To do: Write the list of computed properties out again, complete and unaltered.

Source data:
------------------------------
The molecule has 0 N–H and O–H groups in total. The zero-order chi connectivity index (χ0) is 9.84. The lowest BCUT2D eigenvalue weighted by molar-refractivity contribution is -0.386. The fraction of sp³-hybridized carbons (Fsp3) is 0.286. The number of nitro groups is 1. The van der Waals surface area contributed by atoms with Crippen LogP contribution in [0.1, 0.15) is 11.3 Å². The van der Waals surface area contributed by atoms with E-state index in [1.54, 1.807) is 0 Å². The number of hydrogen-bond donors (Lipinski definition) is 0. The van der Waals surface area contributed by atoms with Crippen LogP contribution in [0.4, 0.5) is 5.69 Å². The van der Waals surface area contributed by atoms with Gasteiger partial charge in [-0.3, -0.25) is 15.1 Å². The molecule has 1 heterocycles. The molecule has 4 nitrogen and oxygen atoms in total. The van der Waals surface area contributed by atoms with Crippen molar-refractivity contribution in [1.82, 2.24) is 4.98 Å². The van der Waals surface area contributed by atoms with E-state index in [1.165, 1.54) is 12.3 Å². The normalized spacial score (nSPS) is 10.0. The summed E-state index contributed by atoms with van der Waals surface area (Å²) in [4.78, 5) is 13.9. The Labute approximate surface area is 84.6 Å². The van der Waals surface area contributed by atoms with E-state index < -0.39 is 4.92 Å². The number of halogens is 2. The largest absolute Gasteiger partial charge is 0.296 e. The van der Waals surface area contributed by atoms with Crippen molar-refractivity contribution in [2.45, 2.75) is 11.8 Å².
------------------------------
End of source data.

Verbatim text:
The molecule has 0 N–H and O–H groups in total. The zero-order chi connectivity index (χ0) is 9.84. The lowest BCUT2D eigenvalue weighted by molar-refractivity contribution is -0.386. The fraction of sp³-hybridized carbons (Fsp3) is 0.286. The number of nitro groups is 1. The van der Waals surface area contributed by atoms with Crippen LogP contribution in [0.1, 0.15) is 11.3 Å². The van der Waals surface area contributed by atoms with E-state index in [1.54, 1.807) is 0 Å². The number of hydrogen-bond donors (Lipinski definition) is 0. The van der Waals surface area contributed by atoms with Crippen LogP contribution in [0.4, 0.5) is 5.69 Å². The van der Waals surface area contributed by atoms with Gasteiger partial charge in [-0.3, -0.25) is 15.1 Å². The molecule has 1 heterocycles. The molecule has 4 nitrogen and oxygen atoms in total. The van der Waals surface area contributed by atoms with Crippen molar-refractivity contribution in [1.82, 2.24) is 4.98 Å². The van der Waals surface area contributed by atoms with E-state index in [1.165, 1.54) is 12.3 Å². The normalized spacial score (nSPS) is 10.0. The summed E-state index contributed by atoms with van der Waals surface area (Å²) in [4.78, 5) is 13.9. The Labute approximate surface area is 84.6 Å². The van der Waals surface area contributed by atoms with E-state index < -0.39 is 4.92 Å². The number of halogens is 2. The largest absolute Gasteiger partial charge is 0.296 e. The van der Waals surface area contributed by atoms with Crippen molar-refractivity contribution in [2.45, 2.75) is 11.8 Å².